Tipsheet: One step back, two steps forward

One step back, two steps forward

It’s always frustrating when after much hard work, you hit an
obstacle: you’re not sure of the next step, a key person doesn’t buy in, or you
forgot to book a key piece of equipment. When this happens, you (and your team)
often become demotivated, and progress usually stops. You’re faced with the dual
problems of no progress and no motivation.

Instead, why not consider a one step back – two steps
forward
approach? This is the opposite of what we typically consider, but
can yield very promising results. Consider, for example, the analogy of a car in
a driveway: if the car goes forward the best it can do is drive into the garage.
If it backed up, it will be on a street, and can go anywhere.

Here’s the typical order of operations:

  • Act
  • Handle obstacles as they arise

Here’s what one-step-backward might look like:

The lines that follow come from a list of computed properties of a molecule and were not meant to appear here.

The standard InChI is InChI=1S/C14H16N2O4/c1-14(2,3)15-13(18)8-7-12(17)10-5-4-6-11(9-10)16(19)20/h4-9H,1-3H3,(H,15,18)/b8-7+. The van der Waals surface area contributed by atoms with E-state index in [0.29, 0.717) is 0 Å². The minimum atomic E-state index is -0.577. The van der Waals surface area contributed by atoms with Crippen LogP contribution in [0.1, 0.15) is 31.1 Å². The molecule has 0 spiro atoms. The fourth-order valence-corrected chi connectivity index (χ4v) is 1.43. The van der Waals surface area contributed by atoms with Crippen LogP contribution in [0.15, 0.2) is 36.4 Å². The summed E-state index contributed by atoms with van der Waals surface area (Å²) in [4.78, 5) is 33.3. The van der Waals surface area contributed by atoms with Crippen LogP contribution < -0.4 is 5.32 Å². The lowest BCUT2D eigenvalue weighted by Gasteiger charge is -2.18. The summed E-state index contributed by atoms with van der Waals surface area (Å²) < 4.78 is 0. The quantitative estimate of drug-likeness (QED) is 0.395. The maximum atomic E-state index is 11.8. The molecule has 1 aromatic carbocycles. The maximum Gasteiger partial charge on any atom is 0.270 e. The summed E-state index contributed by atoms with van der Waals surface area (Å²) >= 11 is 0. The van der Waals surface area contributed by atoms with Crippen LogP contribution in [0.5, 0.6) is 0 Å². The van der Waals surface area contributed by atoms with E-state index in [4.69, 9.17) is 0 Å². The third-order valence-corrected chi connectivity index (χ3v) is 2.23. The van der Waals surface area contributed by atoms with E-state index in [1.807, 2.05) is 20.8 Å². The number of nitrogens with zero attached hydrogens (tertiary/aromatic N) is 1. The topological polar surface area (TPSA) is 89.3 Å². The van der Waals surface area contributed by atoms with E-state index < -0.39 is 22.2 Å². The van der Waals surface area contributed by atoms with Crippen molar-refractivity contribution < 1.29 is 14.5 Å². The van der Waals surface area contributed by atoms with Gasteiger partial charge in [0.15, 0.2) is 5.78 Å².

• Touch base with others to identify obstacles beforehand (and
    get their buy-in)
  • Act

The key benefit of this appraoch is that the "setback"
occurs on your schedule, before you make commitments to others. And you don’t
lose momentum from obstacles that could have been easily addressed earlier.

This week’s action item: The next time you are
working on a team, before everyone moves forward, take a minute to reflect on
the likely obstacles, and address them beforehand. A step backward beforehand
gives your team confidence – and better progress throughout the project.

Note: The Make It Happen Tipsheet is also available by email. Go to www.PersonalBalanceSheet.com/news
to register.

Randall Craig
www.RandallCraig.com
www.PersonalBalanceSheet.com/news

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Randall Craig has founded several successful start-ups, held a long-time position at a “big-four” consulting firm, and was an executive at an American public company. He currently serves as the 108 ideaspace CEO and chief strategist. Randall has been advising on digital strategy since 1994: he put the Toronto Star online, the Globe and Mail’s GlobeInvestor/Globefund, several financial institutions, and about 100+ other major organizations.

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